Blog #2 by Monica K. Garber: “Today I Wear Purple”

10 Nov

Monica K. Garber
Introduction to Women’s Studies
Professor Petrino
Blog Post #2

I really enjoyed reading this blog post by a woman named Cortney who is a feminist that recently came out of the closet. She is very proud to say that today she is wearing purple and standing proud with her queer brothers and sisters. I think that her post is very empowering and motivational. I love how she questions the term “coming out.” The reality is that gay people are never really in. It is all just an idea in our minds; the terms gay and straight, in and out. People cannot control what sex they are attracted to. I think it is part of human nature. People out there will always be judgmental about how others choose to live their lives, but the reality is that nobody’s opinion should count except for our very own. We wake up every morning being ourselves and go to sleep every night being ourselves and all that should matter is that we are happy with who we are. I love her idea that “our cultural understanding of queerness and of homosexuality is based on the notion that they are inherently dishonest unless they are announced fully and openly.” Many people have trouble revealing that they are gay to their friends and family because they are afraid of how others will react. It’s not being dishonest at all. It’s a matter of first becoming comfortable in your own skin.

In one of our previous readings “Homophobia: A Weapon of Sexism” by Suzanne Pharr, she says that “in my life I have experienced the effects of homophobia through rejection by friends, threats of loss of employment, and threats upon my life; and I have witnessed far worse things happening to other lesbian and gay people: loss of children, beatings, rape, death.” This comes to show how people are afraid to openly come out about their sexuality because of the fear of being rejected. People start to look at you differently and act differently towards you when they know that you are a homosexual. This needs to change because it is 2010 and almost half of men and women in New York City alone are gay. In fact, some of the most brilliant and influential minds of our time are gay. People need to stop being so harsh and judgmental towards others because of their sexuality. People like Cortney need to voice their message a lot louder and always stand up and wear the color purple.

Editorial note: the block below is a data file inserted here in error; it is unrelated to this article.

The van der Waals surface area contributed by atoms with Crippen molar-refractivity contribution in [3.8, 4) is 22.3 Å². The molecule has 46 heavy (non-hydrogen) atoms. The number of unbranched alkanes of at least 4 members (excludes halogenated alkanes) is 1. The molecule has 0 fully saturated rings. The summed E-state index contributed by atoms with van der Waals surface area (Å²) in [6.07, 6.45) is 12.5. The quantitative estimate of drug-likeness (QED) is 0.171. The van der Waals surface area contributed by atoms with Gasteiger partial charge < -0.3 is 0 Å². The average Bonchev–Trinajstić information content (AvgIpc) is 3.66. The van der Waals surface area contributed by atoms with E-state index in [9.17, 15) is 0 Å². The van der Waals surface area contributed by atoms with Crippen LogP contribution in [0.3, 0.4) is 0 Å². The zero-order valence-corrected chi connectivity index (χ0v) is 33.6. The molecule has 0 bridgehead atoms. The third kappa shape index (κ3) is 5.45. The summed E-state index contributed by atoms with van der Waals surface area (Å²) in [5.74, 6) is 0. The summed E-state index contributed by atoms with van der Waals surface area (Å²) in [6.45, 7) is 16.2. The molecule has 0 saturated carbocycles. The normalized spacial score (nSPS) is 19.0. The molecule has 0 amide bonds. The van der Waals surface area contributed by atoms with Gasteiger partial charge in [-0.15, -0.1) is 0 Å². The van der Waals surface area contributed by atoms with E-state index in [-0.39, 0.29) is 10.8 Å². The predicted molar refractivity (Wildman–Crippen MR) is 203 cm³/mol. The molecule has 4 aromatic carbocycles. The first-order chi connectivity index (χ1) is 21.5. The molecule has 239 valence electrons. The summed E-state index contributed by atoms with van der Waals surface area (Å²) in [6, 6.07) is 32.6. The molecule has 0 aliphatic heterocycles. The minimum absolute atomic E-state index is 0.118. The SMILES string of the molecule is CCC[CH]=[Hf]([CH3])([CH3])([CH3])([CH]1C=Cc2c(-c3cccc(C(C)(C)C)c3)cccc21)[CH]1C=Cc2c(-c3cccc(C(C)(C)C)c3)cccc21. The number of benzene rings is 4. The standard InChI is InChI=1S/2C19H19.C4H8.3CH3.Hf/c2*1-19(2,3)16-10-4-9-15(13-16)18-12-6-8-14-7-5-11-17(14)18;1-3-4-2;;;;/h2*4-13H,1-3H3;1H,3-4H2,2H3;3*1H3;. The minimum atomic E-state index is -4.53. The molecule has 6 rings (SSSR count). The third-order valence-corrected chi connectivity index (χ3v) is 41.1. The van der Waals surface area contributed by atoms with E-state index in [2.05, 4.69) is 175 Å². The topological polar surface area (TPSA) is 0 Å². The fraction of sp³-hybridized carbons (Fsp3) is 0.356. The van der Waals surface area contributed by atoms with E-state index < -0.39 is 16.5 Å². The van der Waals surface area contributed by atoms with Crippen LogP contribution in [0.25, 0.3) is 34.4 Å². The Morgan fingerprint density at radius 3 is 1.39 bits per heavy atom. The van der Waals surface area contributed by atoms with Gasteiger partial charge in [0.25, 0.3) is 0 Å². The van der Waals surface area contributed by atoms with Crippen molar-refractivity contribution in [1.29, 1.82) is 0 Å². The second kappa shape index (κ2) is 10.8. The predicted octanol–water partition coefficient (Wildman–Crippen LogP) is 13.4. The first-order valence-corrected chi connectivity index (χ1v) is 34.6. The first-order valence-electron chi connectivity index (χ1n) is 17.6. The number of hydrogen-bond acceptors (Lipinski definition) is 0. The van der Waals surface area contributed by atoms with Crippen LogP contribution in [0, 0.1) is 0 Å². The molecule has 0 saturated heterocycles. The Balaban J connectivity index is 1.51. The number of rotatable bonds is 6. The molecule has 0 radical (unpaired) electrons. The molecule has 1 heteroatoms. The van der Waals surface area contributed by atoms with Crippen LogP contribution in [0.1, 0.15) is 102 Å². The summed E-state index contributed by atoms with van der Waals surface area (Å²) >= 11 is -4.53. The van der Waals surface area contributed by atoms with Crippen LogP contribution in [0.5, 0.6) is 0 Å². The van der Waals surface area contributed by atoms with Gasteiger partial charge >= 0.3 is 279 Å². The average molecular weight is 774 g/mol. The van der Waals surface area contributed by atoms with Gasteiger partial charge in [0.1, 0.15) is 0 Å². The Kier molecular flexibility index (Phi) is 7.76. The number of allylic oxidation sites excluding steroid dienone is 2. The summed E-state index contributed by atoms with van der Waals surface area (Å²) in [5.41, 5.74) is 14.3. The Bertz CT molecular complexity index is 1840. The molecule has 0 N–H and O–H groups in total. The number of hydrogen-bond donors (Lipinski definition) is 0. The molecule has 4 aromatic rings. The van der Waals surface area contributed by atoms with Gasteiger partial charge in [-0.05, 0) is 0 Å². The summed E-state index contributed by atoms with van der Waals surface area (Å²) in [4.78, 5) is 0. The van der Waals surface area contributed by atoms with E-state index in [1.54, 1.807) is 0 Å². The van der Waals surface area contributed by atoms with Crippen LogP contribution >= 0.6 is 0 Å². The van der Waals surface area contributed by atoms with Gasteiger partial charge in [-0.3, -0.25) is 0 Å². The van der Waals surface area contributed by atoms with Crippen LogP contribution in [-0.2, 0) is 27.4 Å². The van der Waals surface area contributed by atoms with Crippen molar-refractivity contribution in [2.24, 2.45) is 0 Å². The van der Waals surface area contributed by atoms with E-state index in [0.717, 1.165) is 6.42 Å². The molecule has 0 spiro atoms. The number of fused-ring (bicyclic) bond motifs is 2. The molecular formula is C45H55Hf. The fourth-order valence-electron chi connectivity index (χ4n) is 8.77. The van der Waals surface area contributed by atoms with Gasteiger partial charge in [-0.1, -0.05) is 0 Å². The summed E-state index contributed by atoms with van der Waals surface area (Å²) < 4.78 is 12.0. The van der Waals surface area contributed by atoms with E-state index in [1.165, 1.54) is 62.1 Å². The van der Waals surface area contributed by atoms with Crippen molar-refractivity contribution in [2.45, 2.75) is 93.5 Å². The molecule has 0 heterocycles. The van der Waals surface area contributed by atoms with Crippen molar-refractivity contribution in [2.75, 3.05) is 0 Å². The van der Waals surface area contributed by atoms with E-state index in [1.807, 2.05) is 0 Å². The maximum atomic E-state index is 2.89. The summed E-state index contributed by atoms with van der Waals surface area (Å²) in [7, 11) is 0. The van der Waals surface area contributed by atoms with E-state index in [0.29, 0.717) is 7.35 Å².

2 Responses to “Blog #2 by Monica K. Garber: “Today I Wear Purple””

  1. ysamar November 10, 2010 at 7:45 pm #

    I couldn’t agree more.
    So many people can’t be themselves because of society’s “do’s and dont’s”.
    Nobody should be judged or hurt because of who they are. Where is the justice in that? Americans need to be more open-minded and stop trying to put pressures on people who aren’t their view of “normal”.

  2. monicagarber1989 November 11, 2010 at 7:29 pm #

    I completely agree. It’s so sad that people are afraid to reveal their sexuality because they are worried about how they will be perceived and what will happen to them. People worry about how it will affect their career and their personal life. Homosexuals are so worried about what others will think of them, meanwhile the only thing that should really matter is how they feel about themselves because at the end of the day, it’s their mind and body that they have to live with.

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